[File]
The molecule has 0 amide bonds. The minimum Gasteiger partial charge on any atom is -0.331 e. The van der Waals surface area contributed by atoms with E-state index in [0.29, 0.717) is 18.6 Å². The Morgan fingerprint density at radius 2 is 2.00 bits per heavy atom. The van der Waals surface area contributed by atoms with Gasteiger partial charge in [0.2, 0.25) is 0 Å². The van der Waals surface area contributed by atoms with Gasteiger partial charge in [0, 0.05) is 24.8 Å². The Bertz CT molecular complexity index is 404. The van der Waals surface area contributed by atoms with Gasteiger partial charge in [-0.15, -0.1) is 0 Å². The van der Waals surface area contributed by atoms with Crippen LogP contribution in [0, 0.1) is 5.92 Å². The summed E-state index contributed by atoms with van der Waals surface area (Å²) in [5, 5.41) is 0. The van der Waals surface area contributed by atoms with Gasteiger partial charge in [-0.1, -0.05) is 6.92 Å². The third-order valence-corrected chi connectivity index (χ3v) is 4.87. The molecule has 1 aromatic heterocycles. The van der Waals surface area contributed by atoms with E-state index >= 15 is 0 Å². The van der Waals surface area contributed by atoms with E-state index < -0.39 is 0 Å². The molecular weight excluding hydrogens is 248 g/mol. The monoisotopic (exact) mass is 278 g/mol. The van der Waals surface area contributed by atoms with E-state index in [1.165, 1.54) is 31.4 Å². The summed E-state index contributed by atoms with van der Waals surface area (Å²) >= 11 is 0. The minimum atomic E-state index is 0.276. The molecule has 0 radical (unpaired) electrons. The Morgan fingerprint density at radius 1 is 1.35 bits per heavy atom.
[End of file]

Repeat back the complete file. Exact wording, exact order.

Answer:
The molecule has 0 amide bonds. The minimum Gasteiger partial charge on any atom is -0.331 e. The van der Waals surface area contributed by atoms with E-state index in [0.29, 0.717) is 18.6 Å². The Morgan fingerprint density at radius 2 is 2.00 bits per heavy atom. The van der Waals surface area contributed by atoms with Gasteiger partial charge in [0.2, 0.25) is 0 Å². The van der Waals surface area contributed by atoms with Gasteiger partial charge in [0, 0.05) is 24.8 Å². The Bertz CT molecular complexity index is 404. The van der Waals surface area contributed by atoms with Gasteiger partial charge in [-0.15, -0.1) is 0 Å². The van der Waals surface area contributed by atoms with Crippen LogP contribution in [0, 0.1) is 5.92 Å². The summed E-state index contributed by atoms with van der Waals surface area (Å²) in [5, 5.41) is 0. The van der Waals surface area contributed by atoms with Gasteiger partial charge in [-0.1, -0.05) is 6.92 Å². The third-order valence-corrected chi connectivity index (χ3v) is 4.87. The molecule has 1 aromatic heterocycles. The van der Waals surface area contributed by atoms with E-state index >= 15 is 0 Å². The van der Waals surface area contributed by atoms with E-state index < -0.39 is 0 Å². The molecular weight excluding hydrogens is 248 g/mol. The monoisotopic (exact) mass is 278 g/mol. The van der Waals surface area contributed by atoms with E-state index in [1.165, 1.54) is 31.4 Å². The summed E-state index contributed by atoms with van der Waals surface area (Å²) >= 11 is 0. The minimum atomic E-state index is 0.276. The molecule has 0 radical (unpaired) electrons. The Morgan fingerprint density at radius 1 is 1.35 bits per heavy atom.